Rebranding can be risky
Dunkin’ Donuts, one of the biggest donuts chains out there, announced in September 2018 that it would drop half of its name and shift focus. Starting in January 2019, all ads, packages, signage and social media accounts will use the Dunkin’ name. For such an iconic brand, this could be a good or bad thing.
For a brand that once used the tagline, “Time to make the donuts,” Dunkin’ Donuts, a 68-year-old company, recognizes it’s necessary to keep things fresh in order to keep pace with the competition. While Dunkin’ will keep its colors, typeface and still serve donuts, the move seems to say more about the beverage market than pastry. In the process, the company aims to reposition itself and modernize its customer experience.
Others question the big change. When consumers heard, they jumped on social media to voice their concern and Laura Ries, an Atlanta-based marketing consultant, called it a potential mistake. She believes removing the name affects the brand identity and “donuts” definitely differentiated the company from other coffee competitors like Starbucks and McDonald’s.
Further, Ries argues that “Dunkin’” eventually will not mean anything to those who didn’t grow up with “Dunkin’ Donuts.” She points to rebranding done by other brands such as KFC and DQ. Younger consumers, she says, do not know the letters come from Kentucky Fried Chicken and Dairy Queen.
In fact, in 2016, 15 years after rebranding as KFC, the company had to publicly combat an online rumor that it was forced to take “chicken” out of the name because it wasn’t serving real chicken. The chain had claimed it moved away from “fried” for more potential health-conscious customers. Truth is, a rebrand was required because it wasn’t about either of those words; it was a trademark issue regarding “Kentucky.”
Nonetheless, Ries notes using simply “Dunkin’” may also have an international impact on the brand because, “Specific words are easier for people to remember and conjure emotional connections,” she said. “Having ‘Donuts’ in the name is also easier for people in overseas markets who may not know what “Dunkin’” means.”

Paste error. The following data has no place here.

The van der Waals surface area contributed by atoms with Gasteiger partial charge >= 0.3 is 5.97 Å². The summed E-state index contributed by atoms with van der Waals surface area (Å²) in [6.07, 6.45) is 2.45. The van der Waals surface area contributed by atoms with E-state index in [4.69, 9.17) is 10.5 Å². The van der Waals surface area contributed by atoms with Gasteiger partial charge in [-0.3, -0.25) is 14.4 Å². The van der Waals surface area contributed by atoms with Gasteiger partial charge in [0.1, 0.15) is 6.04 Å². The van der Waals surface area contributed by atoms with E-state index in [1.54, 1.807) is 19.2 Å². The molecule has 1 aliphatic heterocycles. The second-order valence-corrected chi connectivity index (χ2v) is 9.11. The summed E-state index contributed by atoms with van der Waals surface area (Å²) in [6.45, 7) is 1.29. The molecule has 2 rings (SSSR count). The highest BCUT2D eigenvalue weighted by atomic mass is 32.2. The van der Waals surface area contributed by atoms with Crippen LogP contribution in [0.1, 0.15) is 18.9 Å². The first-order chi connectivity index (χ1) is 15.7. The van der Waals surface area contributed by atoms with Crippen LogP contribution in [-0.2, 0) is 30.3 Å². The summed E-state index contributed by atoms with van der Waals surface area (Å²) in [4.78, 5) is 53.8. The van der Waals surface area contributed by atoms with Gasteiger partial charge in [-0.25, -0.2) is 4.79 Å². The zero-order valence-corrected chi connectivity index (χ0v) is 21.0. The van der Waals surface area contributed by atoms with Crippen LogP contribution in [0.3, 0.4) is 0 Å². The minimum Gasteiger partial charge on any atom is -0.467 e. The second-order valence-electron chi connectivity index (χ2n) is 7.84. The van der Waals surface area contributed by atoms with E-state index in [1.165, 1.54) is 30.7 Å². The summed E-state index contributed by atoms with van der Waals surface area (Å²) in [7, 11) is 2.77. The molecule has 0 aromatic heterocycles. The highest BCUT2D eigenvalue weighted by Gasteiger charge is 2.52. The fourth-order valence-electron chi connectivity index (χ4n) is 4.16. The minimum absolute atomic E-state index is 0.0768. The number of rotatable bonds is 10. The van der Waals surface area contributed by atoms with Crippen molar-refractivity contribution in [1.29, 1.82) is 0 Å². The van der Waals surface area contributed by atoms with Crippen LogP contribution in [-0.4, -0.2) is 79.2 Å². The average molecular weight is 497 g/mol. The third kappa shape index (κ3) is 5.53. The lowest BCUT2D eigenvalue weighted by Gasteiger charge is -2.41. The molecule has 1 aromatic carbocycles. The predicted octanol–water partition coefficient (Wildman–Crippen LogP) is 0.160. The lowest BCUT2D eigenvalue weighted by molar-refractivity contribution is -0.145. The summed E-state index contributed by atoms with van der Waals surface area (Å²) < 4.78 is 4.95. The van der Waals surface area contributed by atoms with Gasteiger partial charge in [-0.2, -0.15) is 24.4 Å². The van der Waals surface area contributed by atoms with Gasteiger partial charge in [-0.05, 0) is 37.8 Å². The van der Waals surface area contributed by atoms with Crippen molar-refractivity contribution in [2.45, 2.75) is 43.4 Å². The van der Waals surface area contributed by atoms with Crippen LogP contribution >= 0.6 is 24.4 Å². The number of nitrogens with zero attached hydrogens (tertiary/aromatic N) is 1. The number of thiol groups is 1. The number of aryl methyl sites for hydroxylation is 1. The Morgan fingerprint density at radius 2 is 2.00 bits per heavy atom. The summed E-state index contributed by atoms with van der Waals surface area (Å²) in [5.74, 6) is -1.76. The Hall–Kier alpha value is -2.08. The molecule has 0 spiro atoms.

Rebranding is a big deal
The decision to rebrand can’t be taken lightly. Companies have to weigh the good and possible bad and recognize the impact overall. Having a strategy in place for the process is vital because it helps minimize the risk. The Street pointed out Dunkin’ Donuts’ “talented team” did their homework, “The executives are incredibly attuned to their customers. . .The rebranding reflects that management understands how to approach the customer in a pragmatic way. Management understands that speed is the way to go in order to sell discretionary goods in the digital age. Consumers can buy with more speed across industries, and they can do the same with their coffee.”
That’s exactly what Tony Weisman, chief marketing officer for the chain, stressed about the shorter, snappier name: it will “create an incredible new energy for Dunkin’, both in and outside our stores.”
Before messing with its moniker, Dunkin’ Donuts tested the waters. On the East Coast, where the company is based, the new Dunkin' concept was rolled out in 50 stores, “not necessarily as a permanent change.” A company statement at the time noted it didn’t plan “to make any decisions regarding the branding until later this year.” Meanwhile, in New York City, customers got to try out the “store of the future.”
Taking steps to rebrand
For whatever reason a company may be considering a rebrand, it’s important to approach the process in a way that will yield the most successful result. Recognize why you are considering a rebrand, do your research and put together a plan.
Need some help? Don’t worry! At T.E. Digital, we are experts in branding and know how important it is to your identity. Our team can take the guesswork out of the process. Contact us to discuss ways a branding or rebranding strategy can work for you.